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Official Disney Number: #11
Run Time: 68 minutes
Release Date: October 5, 1949
Box Office: N/A (None of these package films seem to have any kind of money information out there.)
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- “Merrily on Our Way (to Nowhere in Particular),” performed by Eric Blore and J. Pat O’Malley in the first segment
- “Ichabod,” performed by Bing Crosby in the second segment
- “Katrina,” performed by Bing Crosby in the second segment
- “The Headless Horseman,” performed by Bing Crosby in the second segment
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I love that Crosby does the entire Ichabod segment himself. All voices. (Though Pinto Colvig, the voice of Goofy, does provide Ichabod’s screaming voice.)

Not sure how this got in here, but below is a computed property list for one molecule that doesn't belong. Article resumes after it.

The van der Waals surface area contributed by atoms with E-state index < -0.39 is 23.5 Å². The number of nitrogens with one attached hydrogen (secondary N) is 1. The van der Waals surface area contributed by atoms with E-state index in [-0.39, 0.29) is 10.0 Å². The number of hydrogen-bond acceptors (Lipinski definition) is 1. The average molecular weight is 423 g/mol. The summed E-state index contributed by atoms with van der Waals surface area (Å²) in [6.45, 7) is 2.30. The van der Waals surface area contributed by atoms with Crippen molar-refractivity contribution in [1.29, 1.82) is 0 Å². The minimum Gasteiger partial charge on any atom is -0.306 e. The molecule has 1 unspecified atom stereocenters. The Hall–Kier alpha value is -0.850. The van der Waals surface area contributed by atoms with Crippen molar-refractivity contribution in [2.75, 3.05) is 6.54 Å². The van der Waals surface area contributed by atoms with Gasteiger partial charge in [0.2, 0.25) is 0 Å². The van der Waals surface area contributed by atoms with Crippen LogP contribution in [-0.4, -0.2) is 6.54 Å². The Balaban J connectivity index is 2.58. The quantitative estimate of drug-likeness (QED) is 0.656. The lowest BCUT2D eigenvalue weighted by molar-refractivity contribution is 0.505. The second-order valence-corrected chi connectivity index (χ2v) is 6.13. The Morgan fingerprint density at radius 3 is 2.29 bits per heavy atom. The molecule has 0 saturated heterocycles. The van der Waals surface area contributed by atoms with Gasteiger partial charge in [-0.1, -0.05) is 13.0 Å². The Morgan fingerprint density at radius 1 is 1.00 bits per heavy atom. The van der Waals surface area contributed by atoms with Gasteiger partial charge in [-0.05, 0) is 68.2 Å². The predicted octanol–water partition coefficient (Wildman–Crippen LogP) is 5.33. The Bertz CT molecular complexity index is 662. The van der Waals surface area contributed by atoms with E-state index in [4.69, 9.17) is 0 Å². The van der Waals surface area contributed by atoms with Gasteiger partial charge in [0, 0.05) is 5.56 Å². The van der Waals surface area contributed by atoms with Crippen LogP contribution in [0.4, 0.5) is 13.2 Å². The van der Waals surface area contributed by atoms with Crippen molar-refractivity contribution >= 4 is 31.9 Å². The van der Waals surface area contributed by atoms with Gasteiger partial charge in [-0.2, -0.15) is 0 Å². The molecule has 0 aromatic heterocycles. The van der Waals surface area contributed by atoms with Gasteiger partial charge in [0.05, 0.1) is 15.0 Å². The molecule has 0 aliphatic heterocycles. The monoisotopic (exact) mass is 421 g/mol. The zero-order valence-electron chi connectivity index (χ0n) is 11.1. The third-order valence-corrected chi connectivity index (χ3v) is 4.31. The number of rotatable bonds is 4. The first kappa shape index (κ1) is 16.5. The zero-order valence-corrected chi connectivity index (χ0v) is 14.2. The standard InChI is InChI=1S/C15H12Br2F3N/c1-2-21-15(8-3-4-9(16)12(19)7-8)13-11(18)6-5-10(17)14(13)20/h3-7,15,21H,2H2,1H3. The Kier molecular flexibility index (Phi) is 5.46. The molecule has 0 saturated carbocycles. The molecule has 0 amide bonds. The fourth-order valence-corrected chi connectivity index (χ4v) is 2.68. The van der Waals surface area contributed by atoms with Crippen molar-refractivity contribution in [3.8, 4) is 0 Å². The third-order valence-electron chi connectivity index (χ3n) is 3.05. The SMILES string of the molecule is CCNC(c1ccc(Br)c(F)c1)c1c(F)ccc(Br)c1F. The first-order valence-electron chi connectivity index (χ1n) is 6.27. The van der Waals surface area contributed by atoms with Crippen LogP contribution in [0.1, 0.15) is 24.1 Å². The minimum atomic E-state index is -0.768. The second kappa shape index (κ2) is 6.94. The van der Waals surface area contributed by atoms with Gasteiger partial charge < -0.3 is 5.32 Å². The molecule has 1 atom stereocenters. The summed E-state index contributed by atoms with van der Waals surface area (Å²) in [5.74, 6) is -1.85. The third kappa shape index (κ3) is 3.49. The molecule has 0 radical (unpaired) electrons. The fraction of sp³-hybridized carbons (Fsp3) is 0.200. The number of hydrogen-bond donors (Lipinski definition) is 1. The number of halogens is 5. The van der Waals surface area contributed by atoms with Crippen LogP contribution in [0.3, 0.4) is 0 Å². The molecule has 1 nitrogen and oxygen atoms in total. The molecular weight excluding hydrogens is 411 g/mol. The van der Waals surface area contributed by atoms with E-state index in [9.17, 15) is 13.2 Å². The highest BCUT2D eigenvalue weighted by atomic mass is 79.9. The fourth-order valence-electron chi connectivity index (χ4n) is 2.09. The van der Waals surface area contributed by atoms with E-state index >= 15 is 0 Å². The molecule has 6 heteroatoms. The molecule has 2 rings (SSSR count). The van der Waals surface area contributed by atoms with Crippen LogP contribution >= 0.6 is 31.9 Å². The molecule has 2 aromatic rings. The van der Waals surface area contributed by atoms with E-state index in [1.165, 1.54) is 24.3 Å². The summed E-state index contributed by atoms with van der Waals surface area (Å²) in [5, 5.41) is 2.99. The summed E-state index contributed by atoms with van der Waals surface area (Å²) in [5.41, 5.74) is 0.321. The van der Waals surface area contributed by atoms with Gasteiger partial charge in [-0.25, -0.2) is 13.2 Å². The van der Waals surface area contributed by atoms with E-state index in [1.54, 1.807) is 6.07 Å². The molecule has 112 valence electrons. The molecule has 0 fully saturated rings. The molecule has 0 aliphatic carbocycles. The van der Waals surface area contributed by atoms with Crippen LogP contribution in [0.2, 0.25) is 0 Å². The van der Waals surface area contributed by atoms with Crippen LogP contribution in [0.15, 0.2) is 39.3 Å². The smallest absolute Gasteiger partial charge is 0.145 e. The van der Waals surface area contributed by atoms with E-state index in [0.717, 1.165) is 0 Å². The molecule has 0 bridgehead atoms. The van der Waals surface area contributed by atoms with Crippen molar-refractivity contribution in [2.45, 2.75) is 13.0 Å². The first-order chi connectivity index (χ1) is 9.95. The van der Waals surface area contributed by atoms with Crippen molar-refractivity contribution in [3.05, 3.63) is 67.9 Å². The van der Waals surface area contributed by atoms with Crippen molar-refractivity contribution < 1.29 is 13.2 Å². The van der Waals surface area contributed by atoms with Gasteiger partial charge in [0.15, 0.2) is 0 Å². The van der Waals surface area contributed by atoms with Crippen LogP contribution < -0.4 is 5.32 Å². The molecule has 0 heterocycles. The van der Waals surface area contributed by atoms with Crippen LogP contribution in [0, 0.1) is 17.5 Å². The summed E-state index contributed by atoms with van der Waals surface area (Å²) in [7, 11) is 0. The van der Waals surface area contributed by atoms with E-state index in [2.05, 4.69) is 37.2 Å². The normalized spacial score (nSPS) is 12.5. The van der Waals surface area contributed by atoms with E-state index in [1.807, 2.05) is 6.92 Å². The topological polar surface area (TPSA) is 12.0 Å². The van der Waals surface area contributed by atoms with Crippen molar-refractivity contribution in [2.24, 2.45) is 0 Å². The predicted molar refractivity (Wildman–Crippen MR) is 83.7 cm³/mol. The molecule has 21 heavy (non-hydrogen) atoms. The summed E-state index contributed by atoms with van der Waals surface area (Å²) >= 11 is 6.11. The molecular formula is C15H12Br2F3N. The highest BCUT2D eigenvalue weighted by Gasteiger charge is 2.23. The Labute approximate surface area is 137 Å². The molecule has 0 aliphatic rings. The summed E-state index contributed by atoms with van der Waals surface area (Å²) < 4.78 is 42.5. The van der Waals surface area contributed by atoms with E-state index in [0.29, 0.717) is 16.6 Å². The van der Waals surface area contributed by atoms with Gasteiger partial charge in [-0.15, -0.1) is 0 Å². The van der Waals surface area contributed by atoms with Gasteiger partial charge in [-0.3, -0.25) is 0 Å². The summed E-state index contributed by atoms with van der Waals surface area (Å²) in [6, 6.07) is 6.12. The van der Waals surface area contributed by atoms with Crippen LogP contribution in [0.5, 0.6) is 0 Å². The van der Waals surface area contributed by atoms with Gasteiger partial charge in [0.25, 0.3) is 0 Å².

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- The original title to this film was “Two Fabulous Characters.” I think they did better with this title.
- This film took a long time to create. The idea of “The Wind In the Willows” was pitched after Snow White, and was originally going to be a standalone animated film. They even managed to create 30 minutes of the film by 1941. Only, after the war started, they had to cut back on their spending, and the film was shelved. Then, by 1945, when they started up production again, they decided it was better off as part of a package film. And before the film was “Two Fabulous Characters,” it was “Three Fabulous Characters,” with them trying to pair it with “Mickey and the Beanstalk” and an adaptation of Roald Dahl’s “The Gremlins.” Then “Mickey and the Beanstalk” went in Fun and Fancy Free and by that time, Disney was animating “The Legend of Sleepy Hollow,” and bam — this film.
- Katrina was modeled after Grace Martin in Make Mine Music and also resembles Slue Foot Sue in the “Pecos Bill” segment in Melody Time.